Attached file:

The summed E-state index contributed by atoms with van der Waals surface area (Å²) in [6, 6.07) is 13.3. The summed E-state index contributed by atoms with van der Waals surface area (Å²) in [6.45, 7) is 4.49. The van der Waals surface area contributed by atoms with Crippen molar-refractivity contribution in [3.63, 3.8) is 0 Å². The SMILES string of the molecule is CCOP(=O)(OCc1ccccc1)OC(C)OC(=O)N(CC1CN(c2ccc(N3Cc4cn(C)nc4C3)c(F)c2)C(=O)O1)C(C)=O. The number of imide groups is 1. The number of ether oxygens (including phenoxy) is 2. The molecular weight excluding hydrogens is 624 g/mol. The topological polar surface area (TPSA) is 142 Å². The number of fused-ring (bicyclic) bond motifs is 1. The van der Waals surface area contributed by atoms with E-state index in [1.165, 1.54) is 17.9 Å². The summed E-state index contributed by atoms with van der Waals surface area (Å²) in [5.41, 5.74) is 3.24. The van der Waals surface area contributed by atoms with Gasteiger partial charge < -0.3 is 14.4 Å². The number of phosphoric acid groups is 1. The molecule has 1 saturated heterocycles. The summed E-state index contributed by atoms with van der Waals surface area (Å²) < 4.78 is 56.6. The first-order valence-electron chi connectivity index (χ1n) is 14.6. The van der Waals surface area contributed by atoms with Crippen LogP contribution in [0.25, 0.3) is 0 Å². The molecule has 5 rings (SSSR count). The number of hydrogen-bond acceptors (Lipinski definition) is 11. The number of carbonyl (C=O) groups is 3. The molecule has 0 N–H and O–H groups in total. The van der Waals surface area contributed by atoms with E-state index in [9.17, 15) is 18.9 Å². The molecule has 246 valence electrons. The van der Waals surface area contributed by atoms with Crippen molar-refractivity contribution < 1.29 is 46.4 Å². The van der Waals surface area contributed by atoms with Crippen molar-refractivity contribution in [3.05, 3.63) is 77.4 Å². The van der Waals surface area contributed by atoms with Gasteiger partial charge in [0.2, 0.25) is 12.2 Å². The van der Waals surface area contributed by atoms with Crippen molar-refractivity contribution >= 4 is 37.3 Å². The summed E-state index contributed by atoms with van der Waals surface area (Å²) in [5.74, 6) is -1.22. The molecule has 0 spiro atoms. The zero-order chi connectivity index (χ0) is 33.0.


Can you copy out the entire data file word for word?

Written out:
The summed E-state index contributed by atoms with van der Waals surface area (Å²) in [6, 6.07) is 13.3. The summed E-state index contributed by atoms with van der Waals surface area (Å²) in [6.45, 7) is 4.49. The van der Waals surface area contributed by atoms with Crippen molar-refractivity contribution in [3.63, 3.8) is 0 Å². The SMILES string of the molecule is CCOP(=O)(OCc1ccccc1)OC(C)OC(=O)N(CC1CN(c2ccc(N3Cc4cn(C)nc4C3)c(F)c2)C(=O)O1)C(C)=O. The number of imide groups is 1. The number of ether oxygens (including phenoxy) is 2. The molecular weight excluding hydrogens is 624 g/mol. The topological polar surface area (TPSA) is 142 Å². The number of fused-ring (bicyclic) bond motifs is 1. The van der Waals surface area contributed by atoms with E-state index in [1.165, 1.54) is 17.9 Å². The summed E-state index contributed by atoms with van der Waals surface area (Å²) in [5.41, 5.74) is 3.24. The van der Waals surface area contributed by atoms with Gasteiger partial charge < -0.3 is 14.4 Å². The number of phosphoric acid groups is 1. The molecule has 1 saturated heterocycles. The summed E-state index contributed by atoms with van der Waals surface area (Å²) < 4.78 is 56.6. The first-order valence-electron chi connectivity index (χ1n) is 14.6. The van der Waals surface area contributed by atoms with Crippen LogP contribution in [0.25, 0.3) is 0 Å². The molecule has 5 rings (SSSR count). The number of hydrogen-bond acceptors (Lipinski definition) is 11. The number of carbonyl (C=O) groups is 3. The molecule has 0 N–H and O–H groups in total. The van der Waals surface area contributed by atoms with E-state index in [9.17, 15) is 18.9 Å². The molecule has 246 valence electrons. The van der Waals surface area contributed by atoms with Crippen molar-refractivity contribution < 1.29 is 46.4 Å². The van der Waals surface area contributed by atoms with Crippen molar-refractivity contribution in [3.05, 3.63) is 77.4 Å². The van der Waals surface area contributed by atoms with Gasteiger partial charge in [0.2, 0.25) is 12.2 Å². The van der Waals surface area contributed by atoms with Crippen molar-refractivity contribution >= 4 is 37.3 Å². The summed E-state index contributed by atoms with van der Waals surface area (Å²) in [5.74, 6) is -1.22. The molecule has 0 spiro atoms. The zero-order chi connectivity index (χ0) is 33.0.